As of today, May 11, 2020, it has been 2 full months since there have been any live sporting events from any of the major leagues (MLB, NBA, NFL, NHL). With any luck, they will be back in some form or fashion sooner rather than later, although it’s difficult to know for sure.

However, lack of sporting events doesn’t mean cable subscribers aren’t still paying for them. In fact, according to our analysis, pay-tv subscribers have paid almost $3.5 Billion cable fees for live sports that haven’t happened.

Here’s how we crunched the numbers…

According to Statista, there are around 86.5 pay-TV households in the United States. On average, each of these households pays around $20 per month in fees for sports programming. That means pay-TV subscribing households in the US pay about $1.73 billion per month in fees for sports programming. And with two months of no live sports thus far, that means pay-TV companies like Comcast and AT&T have received nearly $3.5 billion in fees for sports programming that features no live sports.

Instead, subscribers are receiving game reruns, sports talk shows, and documentaries. And while ESPN’s documentary, The Last Dance has certainly been incredible, it’s still not the same as watching live sports.From past surveys, we know that about 66% of people say they subscribe to cable for live sports. We also know that the longer live sports are suspended or postponed, the less likely people are to keep their cable service. And as the fees pile up for content no one is actually receiving, you have to think cord cutting will only continue to accelerate.

Recently, New York Attorney General, Letitia James, took notice and called on Big Cable to step up and do the right thing:


James stated that it is “grossly unfair that cable and satellite television providers would continue to charge fees for services they are not even providing. These companies must step up and immediately propose plans to cut charges and provide much needed financial relief.”Of course, to be fair, it’s not as if that’s all profit for Big Cable. The fact is that pay-TV companies are still paying broadcasters, RSNs, and the various leagues.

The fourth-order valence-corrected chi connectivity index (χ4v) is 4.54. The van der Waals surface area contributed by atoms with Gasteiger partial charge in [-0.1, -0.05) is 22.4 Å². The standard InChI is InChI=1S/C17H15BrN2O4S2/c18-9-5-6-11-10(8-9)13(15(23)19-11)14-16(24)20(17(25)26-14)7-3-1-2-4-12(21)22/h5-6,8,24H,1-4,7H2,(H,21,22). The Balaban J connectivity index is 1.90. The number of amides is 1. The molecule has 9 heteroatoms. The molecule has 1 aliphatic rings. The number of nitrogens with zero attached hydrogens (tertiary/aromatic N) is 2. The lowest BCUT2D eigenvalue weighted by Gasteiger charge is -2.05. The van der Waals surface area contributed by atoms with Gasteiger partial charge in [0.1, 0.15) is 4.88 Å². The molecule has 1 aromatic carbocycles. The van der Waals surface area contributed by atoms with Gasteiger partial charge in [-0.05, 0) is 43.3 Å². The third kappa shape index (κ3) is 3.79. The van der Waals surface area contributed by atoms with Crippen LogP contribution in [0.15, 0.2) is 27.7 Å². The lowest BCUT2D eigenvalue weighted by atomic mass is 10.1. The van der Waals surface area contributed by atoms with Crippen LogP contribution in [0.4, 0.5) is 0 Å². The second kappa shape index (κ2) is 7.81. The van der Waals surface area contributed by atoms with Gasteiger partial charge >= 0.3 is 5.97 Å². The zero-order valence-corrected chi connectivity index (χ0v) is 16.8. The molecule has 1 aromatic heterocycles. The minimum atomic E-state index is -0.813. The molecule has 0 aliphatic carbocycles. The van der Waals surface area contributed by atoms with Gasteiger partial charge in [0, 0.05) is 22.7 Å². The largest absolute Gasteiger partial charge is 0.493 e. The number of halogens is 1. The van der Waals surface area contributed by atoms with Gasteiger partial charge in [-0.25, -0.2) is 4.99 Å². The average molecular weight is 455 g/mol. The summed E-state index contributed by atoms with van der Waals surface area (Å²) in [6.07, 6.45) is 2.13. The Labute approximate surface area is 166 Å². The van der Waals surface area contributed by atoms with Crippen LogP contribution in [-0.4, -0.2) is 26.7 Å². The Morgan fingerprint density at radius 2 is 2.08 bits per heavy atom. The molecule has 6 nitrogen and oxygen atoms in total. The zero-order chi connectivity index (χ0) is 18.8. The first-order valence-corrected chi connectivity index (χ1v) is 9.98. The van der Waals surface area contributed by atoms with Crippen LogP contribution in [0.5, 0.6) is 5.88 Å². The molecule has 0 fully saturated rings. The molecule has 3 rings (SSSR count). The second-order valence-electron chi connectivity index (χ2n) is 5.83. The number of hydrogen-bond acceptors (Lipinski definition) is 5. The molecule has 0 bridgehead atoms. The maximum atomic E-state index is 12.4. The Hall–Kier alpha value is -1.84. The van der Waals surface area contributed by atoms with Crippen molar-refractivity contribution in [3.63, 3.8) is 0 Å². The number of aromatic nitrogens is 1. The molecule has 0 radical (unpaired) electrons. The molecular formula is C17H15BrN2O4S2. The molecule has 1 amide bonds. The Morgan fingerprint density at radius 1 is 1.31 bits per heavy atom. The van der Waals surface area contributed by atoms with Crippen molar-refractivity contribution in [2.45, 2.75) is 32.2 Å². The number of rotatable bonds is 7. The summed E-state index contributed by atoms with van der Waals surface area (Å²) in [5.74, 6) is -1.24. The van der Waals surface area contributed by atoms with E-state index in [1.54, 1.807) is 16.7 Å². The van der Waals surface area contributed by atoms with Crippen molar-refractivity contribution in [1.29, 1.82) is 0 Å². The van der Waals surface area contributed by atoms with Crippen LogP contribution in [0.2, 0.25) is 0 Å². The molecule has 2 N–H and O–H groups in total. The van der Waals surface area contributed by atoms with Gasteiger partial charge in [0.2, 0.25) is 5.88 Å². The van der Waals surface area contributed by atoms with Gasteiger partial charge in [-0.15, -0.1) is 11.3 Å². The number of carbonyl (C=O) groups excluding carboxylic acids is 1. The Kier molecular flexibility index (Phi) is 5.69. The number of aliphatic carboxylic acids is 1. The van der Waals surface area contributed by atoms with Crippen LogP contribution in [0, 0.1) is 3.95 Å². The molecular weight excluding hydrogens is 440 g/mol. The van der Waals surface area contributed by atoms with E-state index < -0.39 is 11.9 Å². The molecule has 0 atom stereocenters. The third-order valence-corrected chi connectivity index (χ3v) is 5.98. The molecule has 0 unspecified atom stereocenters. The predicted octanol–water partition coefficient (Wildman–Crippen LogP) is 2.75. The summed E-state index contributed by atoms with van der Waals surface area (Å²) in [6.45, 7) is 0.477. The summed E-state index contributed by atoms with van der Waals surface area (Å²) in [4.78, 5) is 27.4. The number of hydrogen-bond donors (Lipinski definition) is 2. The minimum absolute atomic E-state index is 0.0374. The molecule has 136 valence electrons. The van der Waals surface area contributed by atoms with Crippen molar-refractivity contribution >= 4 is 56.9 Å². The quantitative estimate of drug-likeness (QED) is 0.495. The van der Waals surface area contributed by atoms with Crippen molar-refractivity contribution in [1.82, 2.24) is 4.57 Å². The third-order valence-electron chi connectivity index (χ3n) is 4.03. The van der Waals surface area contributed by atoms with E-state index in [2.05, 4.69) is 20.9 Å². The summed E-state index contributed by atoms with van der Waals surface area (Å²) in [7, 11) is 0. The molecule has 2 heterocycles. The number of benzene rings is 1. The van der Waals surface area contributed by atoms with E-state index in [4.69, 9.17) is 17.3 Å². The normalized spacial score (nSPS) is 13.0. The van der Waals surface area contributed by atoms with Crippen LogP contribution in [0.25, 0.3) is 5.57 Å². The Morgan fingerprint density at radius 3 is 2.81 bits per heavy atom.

As Charter told Ars Technica, “this is a very complicated situation involving multiple parties with individualized agreements that will likely take months to sort out.”They went on to say that “to the extent that we receive rebates for canceled sports programming, we will pass that along to our customers.”In other words, subscribers are out of luck if Big Cable can’t first recoup what it has paid out.

Comcast also told Ars that “any rebates will be determined once the NBA, NHL, and MLB announce the course of action for their seasons, including the number of games that will be played, and of course we will pass those rebates or other adjustments along to our customers.”That implies that the company may consider refunding some fees or offering future rebates.

However, for a company notorious for hitting its customers with various fees, locking them into long-term contracts, and hiking prices when promos run out, it’s safe to say there aren’t many people holding their breath.

The fact is that live sports is the last thing that really holds cable subscribers to their contracts. During quarantine, people have turned to Netflix and other streaming services to fill their entertainment needs without the need for live content. And with live streaming services like Sling TV and fuboTV, people are beginning to learn they can get the live content free as well.

The result? We expect cord cutting to accelerate it’s already rapid increase in a post-shutdown world. #KilltheCableBill

William Parker

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